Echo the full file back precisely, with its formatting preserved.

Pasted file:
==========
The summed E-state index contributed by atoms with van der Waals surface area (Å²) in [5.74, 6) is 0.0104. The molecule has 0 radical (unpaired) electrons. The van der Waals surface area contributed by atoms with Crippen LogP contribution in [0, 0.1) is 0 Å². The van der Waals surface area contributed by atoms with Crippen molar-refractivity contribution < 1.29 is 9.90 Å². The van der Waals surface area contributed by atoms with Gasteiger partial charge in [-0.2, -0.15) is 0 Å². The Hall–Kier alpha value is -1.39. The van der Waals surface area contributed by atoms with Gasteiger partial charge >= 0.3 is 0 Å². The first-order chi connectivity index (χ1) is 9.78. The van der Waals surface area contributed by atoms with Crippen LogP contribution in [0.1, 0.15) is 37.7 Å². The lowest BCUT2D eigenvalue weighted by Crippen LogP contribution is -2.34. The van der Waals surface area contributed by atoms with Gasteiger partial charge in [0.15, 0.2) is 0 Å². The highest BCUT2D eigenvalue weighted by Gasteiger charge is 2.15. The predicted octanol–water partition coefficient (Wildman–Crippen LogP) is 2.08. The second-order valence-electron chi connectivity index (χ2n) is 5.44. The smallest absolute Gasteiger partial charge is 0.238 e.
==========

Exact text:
The summed E-state index contributed by atoms with van der Waals surface area (Å²) in [5.74, 6) is 0.0104. The molecule has 0 radical (unpaired) electrons. The van der Waals surface area contributed by atoms with Crippen LogP contribution in [0, 0.1) is 0 Å². The van der Waals surface area contributed by atoms with Crippen molar-refractivity contribution < 1.29 is 9.90 Å². The van der Waals surface area contributed by atoms with Gasteiger partial charge in [-0.2, -0.15) is 0 Å². The Hall–Kier alpha value is -1.39. The van der Waals surface area contributed by atoms with Gasteiger partial charge >= 0.3 is 0 Å². The first-order chi connectivity index (χ1) is 9.78. The van der Waals surface area contributed by atoms with Crippen LogP contribution in [0.1, 0.15) is 37.7 Å². The lowest BCUT2D eigenvalue weighted by Crippen LogP contribution is -2.34. The van der Waals surface area contributed by atoms with Gasteiger partial charge in [0.15, 0.2) is 0 Å². The highest BCUT2D eigenvalue weighted by Gasteiger charge is 2.15. The predicted octanol–water partition coefficient (Wildman–Crippen LogP) is 2.08. The second-order valence-electron chi connectivity index (χ2n) is 5.44. The smallest absolute Gasteiger partial charge is 0.238 e.